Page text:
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  • Writer's pictureStaff Report

Blue Cross Blue Shield, EAMC Destroying Healthcare System in Alabama

Bad news for residents of Chambers County was broken by a carefully worded press release which artfully announced that inpatient medical services would no longer be available at East Alabama Medical Center EAMC-Lanier Hospital in Valley. According to the release "Officials from East Alabama Health have submitted an application to the Centers for Medicare and Medicaid Services (CMS) requesting that EAMC-Lanier be designated as a Rural Emergency Hospital." Centers for Medicare & Medicaid Services are described on their official website as "the federal agency that provides health coverage to more than 160 million through Medicare, Medicaid, the Children's Health Insurance Program, and the Health Insurance Marketplace." Providing context on the REH designation, CMS states on their website "On November 23, 2022, we published a final rule, effective January 1, 2023, establishing initial policies for Rural Emergency Hospitals (REHs) as a new Medicare provider type enacted in the Consolidated Appropriations Act (CAA) of 2021."


"REHs are prohibited from providing inpatient services" is the key statement from that article on the CMS website, in case there was any doubt as to what this designation truly entails. Anger was palpable in the reactions on social media from Chambers County residents who voted on Election Day 2022 to renew their payment of an ad valorem tax to support EAMC-Lanier. Since that tax had first been established several years prior, citizens of Chambers County have paid $8.7 million to East Alabama Health Care between 2014 through 2021 to keep the Valley hospital open without any service cuts. Here is a sample of facebook comments regarding the bait and switch that EAMC pulled to drum up support for the tax while secretly planning to stab Chambers County in the back;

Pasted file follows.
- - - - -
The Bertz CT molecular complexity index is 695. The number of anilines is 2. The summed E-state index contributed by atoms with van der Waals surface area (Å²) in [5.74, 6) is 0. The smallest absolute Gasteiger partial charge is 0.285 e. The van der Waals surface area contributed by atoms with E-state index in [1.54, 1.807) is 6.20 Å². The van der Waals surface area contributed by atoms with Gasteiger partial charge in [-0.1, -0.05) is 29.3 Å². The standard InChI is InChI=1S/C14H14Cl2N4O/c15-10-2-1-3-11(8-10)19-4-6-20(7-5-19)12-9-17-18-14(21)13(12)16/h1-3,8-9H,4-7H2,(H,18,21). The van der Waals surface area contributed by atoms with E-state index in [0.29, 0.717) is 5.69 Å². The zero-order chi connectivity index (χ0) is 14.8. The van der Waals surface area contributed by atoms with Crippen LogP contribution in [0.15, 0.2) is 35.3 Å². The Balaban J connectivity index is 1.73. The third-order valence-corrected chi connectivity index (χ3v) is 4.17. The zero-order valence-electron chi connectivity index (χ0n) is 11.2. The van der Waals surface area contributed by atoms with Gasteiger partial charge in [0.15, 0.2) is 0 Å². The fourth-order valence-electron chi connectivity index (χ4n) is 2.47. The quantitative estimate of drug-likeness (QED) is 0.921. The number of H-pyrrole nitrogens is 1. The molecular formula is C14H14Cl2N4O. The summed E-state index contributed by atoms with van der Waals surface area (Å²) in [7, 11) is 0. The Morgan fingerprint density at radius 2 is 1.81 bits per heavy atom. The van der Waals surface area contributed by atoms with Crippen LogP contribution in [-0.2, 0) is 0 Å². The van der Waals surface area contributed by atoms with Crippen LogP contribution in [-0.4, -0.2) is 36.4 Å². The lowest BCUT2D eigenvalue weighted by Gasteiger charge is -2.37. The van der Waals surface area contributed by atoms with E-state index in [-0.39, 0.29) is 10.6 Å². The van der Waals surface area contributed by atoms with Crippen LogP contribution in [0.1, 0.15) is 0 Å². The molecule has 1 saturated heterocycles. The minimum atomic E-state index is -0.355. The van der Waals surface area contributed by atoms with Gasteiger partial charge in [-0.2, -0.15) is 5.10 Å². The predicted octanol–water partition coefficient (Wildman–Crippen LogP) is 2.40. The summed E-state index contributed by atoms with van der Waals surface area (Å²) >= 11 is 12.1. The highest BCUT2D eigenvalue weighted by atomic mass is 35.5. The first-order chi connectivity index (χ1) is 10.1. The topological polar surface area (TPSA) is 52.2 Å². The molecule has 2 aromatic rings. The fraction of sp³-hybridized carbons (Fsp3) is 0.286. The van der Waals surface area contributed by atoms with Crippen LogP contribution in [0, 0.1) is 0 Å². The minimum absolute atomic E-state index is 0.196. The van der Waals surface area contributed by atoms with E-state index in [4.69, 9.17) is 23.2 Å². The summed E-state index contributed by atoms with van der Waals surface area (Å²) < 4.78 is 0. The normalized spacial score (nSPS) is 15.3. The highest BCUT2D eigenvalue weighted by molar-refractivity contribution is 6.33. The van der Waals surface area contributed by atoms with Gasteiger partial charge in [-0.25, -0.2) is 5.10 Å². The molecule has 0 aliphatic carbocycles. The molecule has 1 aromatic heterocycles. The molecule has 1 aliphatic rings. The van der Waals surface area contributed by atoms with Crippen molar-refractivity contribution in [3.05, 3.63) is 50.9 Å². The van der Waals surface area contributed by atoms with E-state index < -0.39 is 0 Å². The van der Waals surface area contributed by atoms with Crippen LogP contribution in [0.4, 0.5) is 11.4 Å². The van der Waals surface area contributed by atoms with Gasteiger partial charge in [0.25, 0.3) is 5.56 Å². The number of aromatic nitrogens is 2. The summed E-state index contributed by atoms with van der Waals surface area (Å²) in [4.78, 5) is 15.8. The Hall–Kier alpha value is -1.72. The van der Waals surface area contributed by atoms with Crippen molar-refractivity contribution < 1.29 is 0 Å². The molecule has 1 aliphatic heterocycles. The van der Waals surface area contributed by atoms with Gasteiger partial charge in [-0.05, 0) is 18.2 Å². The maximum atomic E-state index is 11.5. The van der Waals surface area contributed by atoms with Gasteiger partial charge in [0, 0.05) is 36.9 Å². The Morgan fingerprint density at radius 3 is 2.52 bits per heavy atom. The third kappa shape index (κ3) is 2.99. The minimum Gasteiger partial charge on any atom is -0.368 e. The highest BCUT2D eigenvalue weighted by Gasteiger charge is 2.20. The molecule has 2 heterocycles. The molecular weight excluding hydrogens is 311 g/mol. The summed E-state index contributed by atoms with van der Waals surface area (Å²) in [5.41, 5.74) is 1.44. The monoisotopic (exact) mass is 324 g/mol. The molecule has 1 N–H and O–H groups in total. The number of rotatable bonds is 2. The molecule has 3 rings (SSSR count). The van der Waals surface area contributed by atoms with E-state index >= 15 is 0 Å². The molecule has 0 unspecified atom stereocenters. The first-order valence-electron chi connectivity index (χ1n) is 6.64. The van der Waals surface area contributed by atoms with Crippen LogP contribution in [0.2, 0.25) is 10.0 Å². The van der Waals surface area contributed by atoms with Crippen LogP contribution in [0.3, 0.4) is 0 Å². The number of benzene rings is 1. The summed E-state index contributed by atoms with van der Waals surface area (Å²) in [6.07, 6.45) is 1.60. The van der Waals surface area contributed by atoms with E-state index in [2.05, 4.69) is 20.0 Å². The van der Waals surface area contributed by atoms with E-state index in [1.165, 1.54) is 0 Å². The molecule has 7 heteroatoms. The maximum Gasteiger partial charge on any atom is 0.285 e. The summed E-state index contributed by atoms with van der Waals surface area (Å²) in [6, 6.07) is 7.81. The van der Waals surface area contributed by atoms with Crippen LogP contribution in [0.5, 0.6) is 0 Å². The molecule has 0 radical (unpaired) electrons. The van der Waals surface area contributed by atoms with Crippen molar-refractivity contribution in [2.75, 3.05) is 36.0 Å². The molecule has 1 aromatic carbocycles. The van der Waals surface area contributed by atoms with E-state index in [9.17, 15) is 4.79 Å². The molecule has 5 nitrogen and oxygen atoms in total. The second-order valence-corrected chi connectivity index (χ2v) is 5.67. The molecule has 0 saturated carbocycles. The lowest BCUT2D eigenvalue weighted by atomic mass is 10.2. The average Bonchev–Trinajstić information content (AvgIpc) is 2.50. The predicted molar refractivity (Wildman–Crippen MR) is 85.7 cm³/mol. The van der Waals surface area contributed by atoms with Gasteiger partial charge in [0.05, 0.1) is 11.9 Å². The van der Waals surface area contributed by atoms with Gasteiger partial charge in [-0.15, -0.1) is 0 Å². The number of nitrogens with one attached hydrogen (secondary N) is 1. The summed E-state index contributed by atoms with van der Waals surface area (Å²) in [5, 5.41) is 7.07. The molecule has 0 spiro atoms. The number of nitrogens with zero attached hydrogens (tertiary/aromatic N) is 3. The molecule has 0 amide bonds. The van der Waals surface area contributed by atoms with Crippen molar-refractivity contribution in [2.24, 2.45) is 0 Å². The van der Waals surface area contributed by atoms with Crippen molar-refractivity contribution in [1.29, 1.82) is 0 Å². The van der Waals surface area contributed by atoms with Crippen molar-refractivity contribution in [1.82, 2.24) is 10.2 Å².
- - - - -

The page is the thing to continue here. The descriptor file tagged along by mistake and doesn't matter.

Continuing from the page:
Wonder if they will remove the ad valorem tax that was voted in to save the hospital?
they should it but bet it will not ...but eamc appreciated it greatly. Not to mention I think this was the plan all along....so sad.
Good point. I hope EAMC keeps it open for at least outpatient and emergency services. I am not surprised. But very sad that we are losing our hospital a little piece at a time.
yep...but they have been slowly removing services a little at a time..lanier is just a shell of what it use to be.
I agree. It started when they removed OB services so no more babies were born in Chambers County. So sad.
they won't...that was what eamc was waiting to happen before they bought out lanier...they did it right after the vote to approve that tax.
This doesn't surprise me. When I left the job at the hospital they were cutting as many corner as they could. From running the bare minimum crew for the hospital to closing positions they could cut. That hospital is a joke tbh
I love EAMC Lanier. It has ben a very good hospital for a long time. I am very sad to see the inpatient services be cut out. This will undoubtedly be cutting jobs also. Very sad for our area.
the employees there are great. It's the administration is what the issue is. They are all about saving the pennies where they can. When I worked there we were always short on supplies in the area I worked, from food for the patients, to patient clothing to sometimes even medical items. It was a very poorly kept hospital.
wouldn't doubt it, EAH is struggling and it's best days are behind them. They mishandled the covid funds and didn't invest in any of their staff, just lined board members pockets and brought in thousands of travel nurses paying them $75/hr while keeping their MCTS at $9 and nurses at $18 and worked them to death. That's why they have staffing issues now
Amen! With EAMC moving more and more services to Opelika, we may as well just go to Opelika. I sure won't vote for the tax again.

Further details on the matter will be put forth as they become available for in-depth analysis, however, there is plenty of context readily available as to why EAMC would be so desperate to cut costs in such a reckless manner. As with every other shameful aspect of Alabama's pitiful healthcare system, all roads lead to downtown Birmingham and the corporate offices of Blue Cross Blue Shield of Alabama when seeking out the money lusting culprits. In search of a master manipulator with his slimy tentacles spread across the state, one look no further than the BCBSAL head honcho.